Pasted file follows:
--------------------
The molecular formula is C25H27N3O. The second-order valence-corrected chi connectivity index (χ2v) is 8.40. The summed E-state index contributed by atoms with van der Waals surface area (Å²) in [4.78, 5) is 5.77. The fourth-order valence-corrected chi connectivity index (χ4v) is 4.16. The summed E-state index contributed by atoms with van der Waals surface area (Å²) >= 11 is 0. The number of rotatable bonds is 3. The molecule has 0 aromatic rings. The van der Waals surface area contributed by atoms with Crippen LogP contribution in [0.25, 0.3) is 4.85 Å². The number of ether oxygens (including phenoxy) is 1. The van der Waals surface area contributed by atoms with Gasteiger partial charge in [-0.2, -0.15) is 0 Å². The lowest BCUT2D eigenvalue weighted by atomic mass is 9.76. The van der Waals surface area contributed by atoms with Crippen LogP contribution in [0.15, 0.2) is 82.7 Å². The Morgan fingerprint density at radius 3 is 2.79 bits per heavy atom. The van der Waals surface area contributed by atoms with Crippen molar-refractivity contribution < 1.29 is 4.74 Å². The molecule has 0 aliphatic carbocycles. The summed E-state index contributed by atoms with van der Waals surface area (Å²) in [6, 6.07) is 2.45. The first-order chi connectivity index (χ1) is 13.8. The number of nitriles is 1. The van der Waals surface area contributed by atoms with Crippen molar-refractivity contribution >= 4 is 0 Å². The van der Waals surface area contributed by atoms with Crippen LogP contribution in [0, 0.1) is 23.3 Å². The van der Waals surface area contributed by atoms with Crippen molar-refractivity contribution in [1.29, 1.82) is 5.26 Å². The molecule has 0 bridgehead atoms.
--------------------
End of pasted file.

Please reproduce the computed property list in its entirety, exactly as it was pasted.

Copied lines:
The molecular formula is C25H27N3O. The second-order valence-corrected chi connectivity index (χ2v) is 8.40. The summed E-state index contributed by atoms with van der Waals surface area (Å²) in [4.78, 5) is 5.77. The fourth-order valence-corrected chi connectivity index (χ4v) is 4.16. The summed E-state index contributed by atoms with van der Waals surface area (Å²) >= 11 is 0. The number of rotatable bonds is 3. The molecule has 0 aromatic rings. The van der Waals surface area contributed by atoms with Crippen LogP contribution in [0.25, 0.3) is 4.85 Å². The number of ether oxygens (including phenoxy) is 1. The van der Waals surface area contributed by atoms with Gasteiger partial charge in [-0.2, -0.15) is 0 Å². The lowest BCUT2D eigenvalue weighted by atomic mass is 9.76. The van der Waals surface area contributed by atoms with Crippen LogP contribution in [0.15, 0.2) is 82.7 Å². The Morgan fingerprint density at radius 3 is 2.79 bits per heavy atom. The van der Waals surface area contributed by atoms with Crippen molar-refractivity contribution < 1.29 is 4.74 Å². The molecule has 0 aliphatic carbocycles. The summed E-state index contributed by atoms with van der Waals surface area (Å²) in [6, 6.07) is 2.45. The first-order chi connectivity index (χ1) is 13.8. The number of nitriles is 1. The van der Waals surface area contributed by atoms with Crippen molar-refractivity contribution >= 4 is 0 Å². The van der Waals surface area contributed by atoms with Crippen LogP contribution in [0, 0.1) is 23.3 Å². The van der Waals surface area contributed by atoms with Crippen molar-refractivity contribution in [1.29, 1.82) is 5.26 Å². The molecule has 0 bridgehead atoms.